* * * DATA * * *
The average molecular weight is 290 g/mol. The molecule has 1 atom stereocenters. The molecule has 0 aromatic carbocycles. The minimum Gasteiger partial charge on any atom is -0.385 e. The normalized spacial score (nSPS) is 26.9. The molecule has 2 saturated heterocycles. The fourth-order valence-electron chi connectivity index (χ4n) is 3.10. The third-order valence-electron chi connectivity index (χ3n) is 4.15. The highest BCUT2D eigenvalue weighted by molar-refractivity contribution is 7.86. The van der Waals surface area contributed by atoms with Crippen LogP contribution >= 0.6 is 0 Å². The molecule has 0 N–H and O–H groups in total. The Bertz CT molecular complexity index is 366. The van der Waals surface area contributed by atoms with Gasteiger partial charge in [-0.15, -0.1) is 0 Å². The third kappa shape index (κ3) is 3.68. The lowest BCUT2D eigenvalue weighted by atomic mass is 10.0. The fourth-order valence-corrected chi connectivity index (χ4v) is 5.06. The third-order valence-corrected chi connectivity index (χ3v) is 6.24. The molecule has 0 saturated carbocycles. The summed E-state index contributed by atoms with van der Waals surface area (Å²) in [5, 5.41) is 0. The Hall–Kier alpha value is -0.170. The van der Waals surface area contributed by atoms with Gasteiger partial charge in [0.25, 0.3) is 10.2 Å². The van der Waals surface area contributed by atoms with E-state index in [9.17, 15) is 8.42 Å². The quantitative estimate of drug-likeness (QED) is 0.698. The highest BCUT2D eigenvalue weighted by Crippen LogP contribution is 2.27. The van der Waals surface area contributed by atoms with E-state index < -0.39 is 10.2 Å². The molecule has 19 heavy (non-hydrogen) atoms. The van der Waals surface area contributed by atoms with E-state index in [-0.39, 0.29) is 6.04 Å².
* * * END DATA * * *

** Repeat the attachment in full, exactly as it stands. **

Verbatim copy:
The average molecular weight is 290 g/mol. The molecule has 1 atom stereocenters. The molecule has 0 aromatic carbocycles. The minimum Gasteiger partial charge on any atom is -0.385 e. The normalized spacial score (nSPS) is 26.9. The molecule has 2 saturated heterocycles. The fourth-order valence-electron chi connectivity index (χ4n) is 3.10. The third-order valence-electron chi connectivity index (χ3n) is 4.15. The highest BCUT2D eigenvalue weighted by molar-refractivity contribution is 7.86. The van der Waals surface area contributed by atoms with Crippen LogP contribution >= 0.6 is 0 Å². The molecule has 0 N–H and O–H groups in total. The Bertz CT molecular complexity index is 366. The van der Waals surface area contributed by atoms with Gasteiger partial charge in [-0.15, -0.1) is 0 Å². The third kappa shape index (κ3) is 3.68. The lowest BCUT2D eigenvalue weighted by atomic mass is 10.0. The fourth-order valence-corrected chi connectivity index (χ4v) is 5.06. The third-order valence-corrected chi connectivity index (χ3v) is 6.24. The molecule has 0 saturated carbocycles. The summed E-state index contributed by atoms with van der Waals surface area (Å²) in [5, 5.41) is 0. The Hall–Kier alpha value is -0.170. The van der Waals surface area contributed by atoms with Gasteiger partial charge in [0.25, 0.3) is 10.2 Å². The van der Waals surface area contributed by atoms with E-state index in [9.17, 15) is 8.42 Å². The quantitative estimate of drug-likeness (QED) is 0.698. The highest BCUT2D eigenvalue weighted by Crippen LogP contribution is 2.27. The van der Waals surface area contributed by atoms with E-state index < -0.39 is 10.2 Å². The molecule has 19 heavy (non-hydrogen) atoms. The van der Waals surface area contributed by atoms with E-state index in [-0.39, 0.29) is 6.04 Å².